racking Deception, by William A. Cook, offers a sustained diatribe against Israel and the United States, comprising forty-three articles published between September, 2002, and April, 2005, when the two governments were escalating hostilities against their respective enemies of choice. Not more than thirty-two months transpired, but Cook’s articles went into print on the average once every three weeks for this entire period.
 
The result is something more than a book. Cook’s most basic argument, to be found in his final chapter, is that our two nations’ “monolithic belief systems” are based on collective myths that have lost their credibility. He demonstrates his thesis relevant to the current practices of both nations, but for the history and pre-history of the United States he traces these myths to a more inclusive narrative in counterpoint with what might be described as an “unspeakable narrative.” Unfortunately, he neglects to do the same with Israel, so a few suggestions seem in order to right the balance.
 
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Victoria's Alternative Television This Week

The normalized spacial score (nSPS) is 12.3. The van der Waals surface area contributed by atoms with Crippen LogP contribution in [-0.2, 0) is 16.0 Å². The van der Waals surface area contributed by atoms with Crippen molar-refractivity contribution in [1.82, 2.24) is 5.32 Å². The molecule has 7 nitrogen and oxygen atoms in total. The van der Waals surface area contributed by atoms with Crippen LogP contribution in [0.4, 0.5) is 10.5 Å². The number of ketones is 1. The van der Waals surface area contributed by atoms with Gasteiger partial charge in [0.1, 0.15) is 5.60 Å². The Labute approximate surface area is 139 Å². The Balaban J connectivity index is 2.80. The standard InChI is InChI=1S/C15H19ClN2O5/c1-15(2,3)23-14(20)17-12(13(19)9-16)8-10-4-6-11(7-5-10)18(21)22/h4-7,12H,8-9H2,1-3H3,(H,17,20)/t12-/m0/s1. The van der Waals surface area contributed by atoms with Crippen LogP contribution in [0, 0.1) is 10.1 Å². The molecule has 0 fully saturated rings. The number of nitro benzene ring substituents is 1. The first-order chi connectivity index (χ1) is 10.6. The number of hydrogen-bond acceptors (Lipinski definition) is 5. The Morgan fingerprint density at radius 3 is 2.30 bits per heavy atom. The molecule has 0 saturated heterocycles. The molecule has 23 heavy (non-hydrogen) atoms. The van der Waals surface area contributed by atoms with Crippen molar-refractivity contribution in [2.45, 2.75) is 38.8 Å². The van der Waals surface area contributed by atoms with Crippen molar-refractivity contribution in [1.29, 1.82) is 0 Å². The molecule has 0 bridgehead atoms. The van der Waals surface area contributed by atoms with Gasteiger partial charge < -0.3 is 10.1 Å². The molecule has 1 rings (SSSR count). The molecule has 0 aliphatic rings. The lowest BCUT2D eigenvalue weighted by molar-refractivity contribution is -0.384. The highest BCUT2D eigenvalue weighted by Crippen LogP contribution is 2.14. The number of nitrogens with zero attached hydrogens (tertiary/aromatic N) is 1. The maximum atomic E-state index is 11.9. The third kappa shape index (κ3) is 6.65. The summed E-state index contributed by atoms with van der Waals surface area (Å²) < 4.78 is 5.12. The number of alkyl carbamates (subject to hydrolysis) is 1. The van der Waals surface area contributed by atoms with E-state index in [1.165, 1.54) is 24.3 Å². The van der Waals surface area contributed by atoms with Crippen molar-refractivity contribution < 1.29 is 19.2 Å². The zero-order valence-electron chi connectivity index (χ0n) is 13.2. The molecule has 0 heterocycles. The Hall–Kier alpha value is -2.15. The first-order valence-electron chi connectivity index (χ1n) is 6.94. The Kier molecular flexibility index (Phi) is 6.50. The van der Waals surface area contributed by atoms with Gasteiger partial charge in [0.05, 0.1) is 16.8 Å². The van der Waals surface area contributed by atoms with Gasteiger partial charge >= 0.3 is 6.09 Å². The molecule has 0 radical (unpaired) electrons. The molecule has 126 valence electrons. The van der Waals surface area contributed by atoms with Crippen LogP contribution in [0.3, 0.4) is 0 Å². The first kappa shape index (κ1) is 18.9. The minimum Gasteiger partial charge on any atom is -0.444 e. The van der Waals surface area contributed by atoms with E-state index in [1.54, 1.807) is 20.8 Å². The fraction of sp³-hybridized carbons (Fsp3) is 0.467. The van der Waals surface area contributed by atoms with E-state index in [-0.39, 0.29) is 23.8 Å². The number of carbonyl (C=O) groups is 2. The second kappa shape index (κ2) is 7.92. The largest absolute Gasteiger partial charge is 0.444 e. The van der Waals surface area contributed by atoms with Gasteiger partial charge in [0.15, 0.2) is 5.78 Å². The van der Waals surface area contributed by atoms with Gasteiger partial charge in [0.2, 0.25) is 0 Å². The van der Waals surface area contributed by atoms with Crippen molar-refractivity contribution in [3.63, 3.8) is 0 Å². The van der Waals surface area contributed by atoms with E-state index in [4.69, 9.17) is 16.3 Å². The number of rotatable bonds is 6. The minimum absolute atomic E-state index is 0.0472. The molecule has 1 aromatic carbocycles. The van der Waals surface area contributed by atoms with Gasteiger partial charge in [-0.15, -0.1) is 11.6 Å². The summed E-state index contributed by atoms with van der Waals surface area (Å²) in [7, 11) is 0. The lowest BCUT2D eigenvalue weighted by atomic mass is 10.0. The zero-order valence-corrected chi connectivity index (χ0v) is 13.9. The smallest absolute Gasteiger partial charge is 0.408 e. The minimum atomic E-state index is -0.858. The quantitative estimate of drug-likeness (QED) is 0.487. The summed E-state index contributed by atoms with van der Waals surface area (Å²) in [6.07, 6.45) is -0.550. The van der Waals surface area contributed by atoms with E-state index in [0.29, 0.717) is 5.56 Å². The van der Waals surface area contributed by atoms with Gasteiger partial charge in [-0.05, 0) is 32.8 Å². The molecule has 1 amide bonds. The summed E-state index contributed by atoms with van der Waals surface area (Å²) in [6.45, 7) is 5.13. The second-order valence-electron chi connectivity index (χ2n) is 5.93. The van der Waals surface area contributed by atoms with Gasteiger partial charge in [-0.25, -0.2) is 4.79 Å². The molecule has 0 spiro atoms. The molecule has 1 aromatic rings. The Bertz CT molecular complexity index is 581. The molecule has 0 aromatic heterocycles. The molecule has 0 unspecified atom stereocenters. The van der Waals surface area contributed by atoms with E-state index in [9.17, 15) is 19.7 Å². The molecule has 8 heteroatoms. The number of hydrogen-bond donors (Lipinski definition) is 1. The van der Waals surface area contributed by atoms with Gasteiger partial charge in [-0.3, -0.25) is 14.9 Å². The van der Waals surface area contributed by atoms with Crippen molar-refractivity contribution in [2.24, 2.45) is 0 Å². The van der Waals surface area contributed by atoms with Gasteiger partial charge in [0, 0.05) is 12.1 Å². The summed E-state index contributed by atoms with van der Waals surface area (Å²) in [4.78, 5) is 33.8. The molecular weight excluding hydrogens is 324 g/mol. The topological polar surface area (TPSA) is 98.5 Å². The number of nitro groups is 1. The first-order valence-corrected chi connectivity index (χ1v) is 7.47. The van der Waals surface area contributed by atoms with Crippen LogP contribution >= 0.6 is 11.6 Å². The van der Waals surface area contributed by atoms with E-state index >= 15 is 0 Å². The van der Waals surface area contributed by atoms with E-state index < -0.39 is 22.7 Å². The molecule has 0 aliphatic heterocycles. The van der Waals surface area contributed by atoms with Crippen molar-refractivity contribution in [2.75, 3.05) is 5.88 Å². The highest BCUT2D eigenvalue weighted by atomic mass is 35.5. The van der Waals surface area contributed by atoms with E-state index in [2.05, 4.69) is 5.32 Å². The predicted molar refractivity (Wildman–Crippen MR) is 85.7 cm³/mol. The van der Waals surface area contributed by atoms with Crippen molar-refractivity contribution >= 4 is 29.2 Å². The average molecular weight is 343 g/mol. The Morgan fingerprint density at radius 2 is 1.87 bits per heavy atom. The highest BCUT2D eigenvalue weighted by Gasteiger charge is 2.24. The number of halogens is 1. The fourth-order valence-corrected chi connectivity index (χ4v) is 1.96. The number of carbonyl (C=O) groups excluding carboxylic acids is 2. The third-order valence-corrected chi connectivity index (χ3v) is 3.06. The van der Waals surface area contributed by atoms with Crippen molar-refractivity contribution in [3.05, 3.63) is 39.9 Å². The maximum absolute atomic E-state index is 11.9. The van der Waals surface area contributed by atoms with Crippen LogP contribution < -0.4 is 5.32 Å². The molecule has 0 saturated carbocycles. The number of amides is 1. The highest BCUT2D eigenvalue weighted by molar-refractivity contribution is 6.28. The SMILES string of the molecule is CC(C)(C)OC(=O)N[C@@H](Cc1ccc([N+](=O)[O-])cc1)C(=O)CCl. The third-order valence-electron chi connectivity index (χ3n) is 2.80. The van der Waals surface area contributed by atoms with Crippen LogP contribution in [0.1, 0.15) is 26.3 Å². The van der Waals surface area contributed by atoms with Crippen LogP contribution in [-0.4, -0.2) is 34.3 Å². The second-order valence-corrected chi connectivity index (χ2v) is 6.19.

Victoria Community TV Presents 
by ICTV
T
his week's programs include: 'How Standardized Tests are ruining public education' and:  'B.C. For Sale'.  

On Shaw TV

Channel 11 in Victoria and Saltspring Island
Channel 4 in Duncan and the Cowichan Valley

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Atrocity Unlimited: Turning Somalia into a Global Free-Fire Zone

Atrocity Unlimited: US Seeks to Turn Somalia into Global Free-Fire Zone
by Chris Floyd
Not content with destroying the only vestige of stability that Somalia had known for almost two decades by arming, backing and participating in a brutal "regime change" invasion by Ethiopia, the Bush Administration now wants to turn the ravaged land into an international "free fire zone," a giant Fallujah where any powerful nation on earth can launch armed incursions on Somali soil, wreaking the usual "collateral damage" in the search for pirates -- or for those arbitrarily designated as pirates.